ISRO Moon mission Chandrayaan-2 costs less than Hollywood Movie Interstellar

NASA’s budget of $ 19 billion (Rs 1.2 lakh crore) proves that space research and rockets cost a lot of money. But that changed by Indian space research organisation, they made a name for itself by conducting space research and satellite launches that cost far less and are pretty successful.

When the Mars Mission Mangalyaan orbiter successfully reached Mars orbit in September 2014, India became the first country to achieve the feat on the first attempt. The fact is, that the inter-planetary mission cost ISRO lesser money than it did to make the Hollywood space movie Gravity.

Now, ISRO is looking to achieve the same feat with the Chandrayaan-2 mission that is set for a launch in April. The space mission cost India Rs 800 crore, which is less than it cost to make 2014 blockbuster Interstellar that cost $165 million (Rs 1065 crore). The movie saw astronaut Joseph Cooper (played by Matthew McConaughey) travel through a worm hole in search of a new planet for humanity.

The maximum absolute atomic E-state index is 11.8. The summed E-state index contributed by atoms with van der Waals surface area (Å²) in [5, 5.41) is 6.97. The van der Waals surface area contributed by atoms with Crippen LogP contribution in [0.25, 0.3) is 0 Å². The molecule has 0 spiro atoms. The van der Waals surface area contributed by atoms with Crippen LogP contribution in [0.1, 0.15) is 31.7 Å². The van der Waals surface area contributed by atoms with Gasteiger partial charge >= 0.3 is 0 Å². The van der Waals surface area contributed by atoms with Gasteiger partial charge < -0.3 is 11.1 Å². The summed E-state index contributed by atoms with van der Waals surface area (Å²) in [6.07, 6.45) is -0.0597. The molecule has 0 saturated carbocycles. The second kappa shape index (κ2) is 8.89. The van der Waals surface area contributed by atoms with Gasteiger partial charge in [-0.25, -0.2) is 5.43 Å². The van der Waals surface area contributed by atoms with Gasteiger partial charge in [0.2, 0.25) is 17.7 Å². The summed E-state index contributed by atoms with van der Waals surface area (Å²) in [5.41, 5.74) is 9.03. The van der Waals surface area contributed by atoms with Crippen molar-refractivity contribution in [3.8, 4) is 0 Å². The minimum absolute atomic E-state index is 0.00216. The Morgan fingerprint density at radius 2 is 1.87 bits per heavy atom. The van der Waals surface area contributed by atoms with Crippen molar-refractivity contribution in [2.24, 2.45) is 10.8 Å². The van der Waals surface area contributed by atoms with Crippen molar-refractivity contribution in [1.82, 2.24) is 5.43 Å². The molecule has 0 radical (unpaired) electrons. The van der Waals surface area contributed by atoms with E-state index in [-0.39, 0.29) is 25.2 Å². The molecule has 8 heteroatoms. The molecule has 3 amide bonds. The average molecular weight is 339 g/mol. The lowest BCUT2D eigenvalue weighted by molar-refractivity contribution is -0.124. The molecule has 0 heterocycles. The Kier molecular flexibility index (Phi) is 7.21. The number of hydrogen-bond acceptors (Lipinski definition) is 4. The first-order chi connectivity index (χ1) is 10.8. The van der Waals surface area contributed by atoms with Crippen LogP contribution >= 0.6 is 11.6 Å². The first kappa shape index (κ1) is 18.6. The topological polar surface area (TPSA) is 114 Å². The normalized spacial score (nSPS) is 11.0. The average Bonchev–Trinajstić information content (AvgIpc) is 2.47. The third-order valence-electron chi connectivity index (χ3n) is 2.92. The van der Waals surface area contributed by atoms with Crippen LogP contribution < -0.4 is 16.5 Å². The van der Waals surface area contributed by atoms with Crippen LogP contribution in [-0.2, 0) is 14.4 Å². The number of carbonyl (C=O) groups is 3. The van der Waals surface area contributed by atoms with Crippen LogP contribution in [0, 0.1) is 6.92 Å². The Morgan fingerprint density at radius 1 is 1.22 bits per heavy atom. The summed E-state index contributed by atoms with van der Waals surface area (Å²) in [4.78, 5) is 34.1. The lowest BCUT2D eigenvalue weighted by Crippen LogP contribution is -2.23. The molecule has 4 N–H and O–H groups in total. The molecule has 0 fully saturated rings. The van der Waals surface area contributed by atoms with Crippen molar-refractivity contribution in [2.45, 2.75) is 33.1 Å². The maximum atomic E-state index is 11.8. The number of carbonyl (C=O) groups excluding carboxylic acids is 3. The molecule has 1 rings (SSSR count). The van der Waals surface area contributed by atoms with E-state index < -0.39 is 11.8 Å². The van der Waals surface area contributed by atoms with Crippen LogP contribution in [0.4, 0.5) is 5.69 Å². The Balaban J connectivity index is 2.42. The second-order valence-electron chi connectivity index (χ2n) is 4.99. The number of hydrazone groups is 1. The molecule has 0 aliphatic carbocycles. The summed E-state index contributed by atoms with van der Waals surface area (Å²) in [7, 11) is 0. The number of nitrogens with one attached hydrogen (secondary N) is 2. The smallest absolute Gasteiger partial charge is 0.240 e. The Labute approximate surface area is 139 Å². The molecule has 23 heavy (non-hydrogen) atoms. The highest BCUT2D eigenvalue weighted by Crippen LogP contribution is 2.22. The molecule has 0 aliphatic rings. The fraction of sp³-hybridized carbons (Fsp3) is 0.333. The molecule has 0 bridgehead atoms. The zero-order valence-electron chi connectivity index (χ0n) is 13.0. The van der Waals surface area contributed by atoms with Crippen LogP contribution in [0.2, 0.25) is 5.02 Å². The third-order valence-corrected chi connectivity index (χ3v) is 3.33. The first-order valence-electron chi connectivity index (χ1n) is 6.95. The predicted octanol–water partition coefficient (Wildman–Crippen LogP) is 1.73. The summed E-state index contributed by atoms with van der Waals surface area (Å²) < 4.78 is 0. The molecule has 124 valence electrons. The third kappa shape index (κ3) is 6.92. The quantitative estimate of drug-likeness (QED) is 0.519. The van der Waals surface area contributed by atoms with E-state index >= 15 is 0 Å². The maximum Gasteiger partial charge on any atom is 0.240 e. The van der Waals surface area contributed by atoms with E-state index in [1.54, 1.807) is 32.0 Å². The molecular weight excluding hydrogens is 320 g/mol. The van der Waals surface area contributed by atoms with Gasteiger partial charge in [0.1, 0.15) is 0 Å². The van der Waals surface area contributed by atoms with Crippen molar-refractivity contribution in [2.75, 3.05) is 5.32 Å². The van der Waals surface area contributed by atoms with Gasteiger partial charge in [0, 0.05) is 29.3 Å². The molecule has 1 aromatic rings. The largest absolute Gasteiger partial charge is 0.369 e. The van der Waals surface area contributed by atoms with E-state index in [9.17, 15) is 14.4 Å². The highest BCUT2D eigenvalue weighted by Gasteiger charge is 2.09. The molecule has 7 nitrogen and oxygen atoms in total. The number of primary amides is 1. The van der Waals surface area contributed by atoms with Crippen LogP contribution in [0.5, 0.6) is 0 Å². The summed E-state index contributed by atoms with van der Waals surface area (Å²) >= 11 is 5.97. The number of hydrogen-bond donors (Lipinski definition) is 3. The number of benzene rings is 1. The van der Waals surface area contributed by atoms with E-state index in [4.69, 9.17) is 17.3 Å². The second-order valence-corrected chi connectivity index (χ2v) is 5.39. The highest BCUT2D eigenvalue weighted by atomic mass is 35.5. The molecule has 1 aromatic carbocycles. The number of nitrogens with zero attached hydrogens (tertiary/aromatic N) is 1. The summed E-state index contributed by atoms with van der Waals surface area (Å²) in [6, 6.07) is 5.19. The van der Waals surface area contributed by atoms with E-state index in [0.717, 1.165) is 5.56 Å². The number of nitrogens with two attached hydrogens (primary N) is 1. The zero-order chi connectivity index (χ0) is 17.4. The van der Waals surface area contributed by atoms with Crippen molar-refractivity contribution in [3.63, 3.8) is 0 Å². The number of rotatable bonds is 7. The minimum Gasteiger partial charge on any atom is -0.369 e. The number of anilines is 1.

How does ISRO do it time and again?

ISRO chairman Dr. K Sivan said, Simplifying the system, miniaturising the complex big system, strict quality control and maximising the output from a product make our space missions frugal and cost-effective. We keep a strict vigil on each and every stage of development of a spacecraft or a rocket and, therefore, we are able to avoid wastage of products, which helps us minimise the mission cost.

The Chanrayaan-2 mission may not be travelling through the worm hole, but all the world’s eyes will be on it nonetheless. The mission will focus on the south pole of the moon, a region of the lunar surface that hasn’t been explored in detail yet. Most landing missions, like Apollo moon missions, Soviet Union’s Luna missions and China’s Chang’e have all concentrated on the equatorial regions.

The polar regions of the moon are expected to house water on the surface and a possible site for future human habitation. Incidentally, water on moon was discovered by ISRO’s Chandrayaan mission.

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